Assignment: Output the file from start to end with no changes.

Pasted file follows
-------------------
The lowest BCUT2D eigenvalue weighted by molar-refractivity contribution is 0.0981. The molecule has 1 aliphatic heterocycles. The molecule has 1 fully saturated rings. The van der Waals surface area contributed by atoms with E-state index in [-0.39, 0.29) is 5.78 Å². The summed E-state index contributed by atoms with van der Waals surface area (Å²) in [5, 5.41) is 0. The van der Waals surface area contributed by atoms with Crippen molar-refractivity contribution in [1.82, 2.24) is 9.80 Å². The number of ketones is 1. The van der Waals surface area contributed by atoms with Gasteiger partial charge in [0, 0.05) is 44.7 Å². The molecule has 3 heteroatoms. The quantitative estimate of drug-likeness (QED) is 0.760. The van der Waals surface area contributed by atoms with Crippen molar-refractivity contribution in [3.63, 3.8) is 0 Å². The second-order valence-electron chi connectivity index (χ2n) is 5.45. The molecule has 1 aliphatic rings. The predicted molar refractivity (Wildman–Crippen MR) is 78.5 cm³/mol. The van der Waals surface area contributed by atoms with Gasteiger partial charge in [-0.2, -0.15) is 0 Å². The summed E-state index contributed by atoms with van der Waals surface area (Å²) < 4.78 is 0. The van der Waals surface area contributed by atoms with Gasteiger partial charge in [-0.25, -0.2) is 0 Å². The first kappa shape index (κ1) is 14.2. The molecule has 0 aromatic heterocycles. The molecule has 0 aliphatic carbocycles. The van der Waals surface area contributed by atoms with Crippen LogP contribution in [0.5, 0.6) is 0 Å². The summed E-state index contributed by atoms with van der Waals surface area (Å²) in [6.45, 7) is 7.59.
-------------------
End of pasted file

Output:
The lowest BCUT2D eigenvalue weighted by molar-refractivity contribution is 0.0981. The molecule has 1 aliphatic heterocycles. The molecule has 1 fully saturated rings. The van der Waals surface area contributed by atoms with E-state index in [-0.39, 0.29) is 5.78 Å². The summed E-state index contributed by atoms with van der Waals surface area (Å²) in [5, 5.41) is 0. The van der Waals surface area contributed by atoms with Crippen molar-refractivity contribution in [1.82, 2.24) is 9.80 Å². The number of ketones is 1. The van der Waals surface area contributed by atoms with Gasteiger partial charge in [0, 0.05) is 44.7 Å². The molecule has 3 heteroatoms. The quantitative estimate of drug-likeness (QED) is 0.760. The van der Waals surface area contributed by atoms with Crippen molar-refractivity contribution in [3.63, 3.8) is 0 Å². The second-order valence-electron chi connectivity index (χ2n) is 5.45. The molecule has 1 aliphatic rings. The predicted molar refractivity (Wildman–Crippen MR) is 78.5 cm³/mol. The van der Waals surface area contributed by atoms with Gasteiger partial charge in [-0.2, -0.15) is 0 Å². The summed E-state index contributed by atoms with van der Waals surface area (Å²) < 4.78 is 0. The van der Waals surface area contributed by atoms with Gasteiger partial charge in [-0.25, -0.2) is 0 Å². The first kappa shape index (κ1) is 14.2. The molecule has 0 aromatic heterocycles. The molecule has 0 aliphatic carbocycles. The van der Waals surface area contributed by atoms with Crippen LogP contribution in [0.5, 0.6) is 0 Å². The summed E-state index contributed by atoms with van der Waals surface area (Å²) in [6.45, 7) is 7.59.